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27 October, 2004@12:00 am

      Assembling 50 of anything is no small task – just look at how long it took for the United States to bring together 50 states (that were already basically connected) or how some football teams struggle to bring together 50 players. But Cyrus tha Great (in tribute to Tony Touch and his two volumes of “50 Emcees” mixtapes) still tackles “50 Emcees 2004,” an eclectic mix of as diverse a crowd as possible under one roof. Unfortunately, 50 emcees together on one mixtape nowadays is like putting 50 politicians into a room and arguing over a topic like right-to-life or the war in Iraq – no one agrees, and so, there is no consistency or distinct sound from one track to the next.

     Emcees featured on the beginning of the disc, specifically tracks created by Little Brother, F.T. (Fuc That), Byg Sev, and even Grafh seem poised to not only appear as one of the “50 emcees,” but also to grab a hold of the listeners and push themselves to the top of everyone’s “‘favorite track” list. As Ali Vegas raps, “Out of 50 emcees, 49 don’t want it with me,” the feeling of competition sweeps through “50 Emcees” like the fighting words of Muhammad Ali, begging for the other “competitors” to top the last freestyle. However, artists like the politically guided The Perceptionists (Mr. Lif and Akrobatik) on “Memorial Day” (“Where are the weapons of mass destruction? We been lookin’ for months and we ain’t found nothing”) or Royce Da 5’9″‘s “Dead or Alive” dead that competitive spirit with nothing more or less than the usual mixtape efforts (especially Royce’s, which, despite his usual captivating flow, was probably a throwaway from the days of “Death is Certain”).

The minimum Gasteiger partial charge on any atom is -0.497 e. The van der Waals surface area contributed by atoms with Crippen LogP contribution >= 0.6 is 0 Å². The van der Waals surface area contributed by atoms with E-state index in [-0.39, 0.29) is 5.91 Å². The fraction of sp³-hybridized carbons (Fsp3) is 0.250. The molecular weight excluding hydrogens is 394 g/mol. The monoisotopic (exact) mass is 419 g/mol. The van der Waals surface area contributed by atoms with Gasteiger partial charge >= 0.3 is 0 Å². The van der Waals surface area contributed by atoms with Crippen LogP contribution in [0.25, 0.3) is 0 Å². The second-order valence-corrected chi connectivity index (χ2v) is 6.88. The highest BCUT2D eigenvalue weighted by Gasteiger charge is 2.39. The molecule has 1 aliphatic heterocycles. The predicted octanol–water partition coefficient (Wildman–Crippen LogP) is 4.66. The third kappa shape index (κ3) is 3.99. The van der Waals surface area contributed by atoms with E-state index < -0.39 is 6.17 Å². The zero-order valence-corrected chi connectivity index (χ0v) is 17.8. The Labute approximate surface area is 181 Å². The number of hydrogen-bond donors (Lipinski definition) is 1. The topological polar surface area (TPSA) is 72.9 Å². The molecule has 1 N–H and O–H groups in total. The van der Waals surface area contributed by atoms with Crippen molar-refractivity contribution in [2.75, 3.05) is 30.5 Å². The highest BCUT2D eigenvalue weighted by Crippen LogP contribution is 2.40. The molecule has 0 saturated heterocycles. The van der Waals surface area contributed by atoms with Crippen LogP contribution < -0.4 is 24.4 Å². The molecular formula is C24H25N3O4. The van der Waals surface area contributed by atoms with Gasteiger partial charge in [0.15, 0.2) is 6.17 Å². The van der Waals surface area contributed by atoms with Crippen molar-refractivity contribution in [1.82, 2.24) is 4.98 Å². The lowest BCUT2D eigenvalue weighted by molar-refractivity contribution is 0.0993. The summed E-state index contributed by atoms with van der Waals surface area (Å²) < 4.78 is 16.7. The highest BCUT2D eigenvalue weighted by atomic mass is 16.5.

Still, certain individuals do stand out for Cyrus tha Great offering him their finest freestyles laced with purely sweet and evil metaphors, similes, and clever plays-on-words that make for interesting snippets from many of the selected artists. Apathy spits about having more G’s than a Gucci factory, while Scram Jones (who knows a thing or two about producing himself) promises to bury you with the fishes “like Finding Nemo.” Additionally, many of the one or two minute spits work well because the underground has an established knowledge of where the artists come from and who they are (and in the same vein, others are easily skippable for the opposite reason).

      If Cyrus tha Great takes anything away from “50 Emcees 2004″ though, it is his ability to create a wide variety and range of productions that vary from the Looney Tunes-ish “Blackout” (Jean Grae, Pumpkinhead, Black McCloud) to the ever-popular sped-up samples (Vegas track) to the downright old school drum patterns of GMP’s “You Don’t.” Gathering 50 of anything is no small task. And, although Cyrus tha Great manages to do just that, the stand-out tracks still manage to come from the well-known Royce’s and Grafh’s of the hip-hop spectrum, while much of the remainder of the disc is left in disarray. Filler is tolerable on regular full-length disc – but, at 44 tracks long, recommending the weed-whacker over the scissors here might help Cyrus tha Great to trim down an overloaded and top-heavy mixtape of too many MCs.

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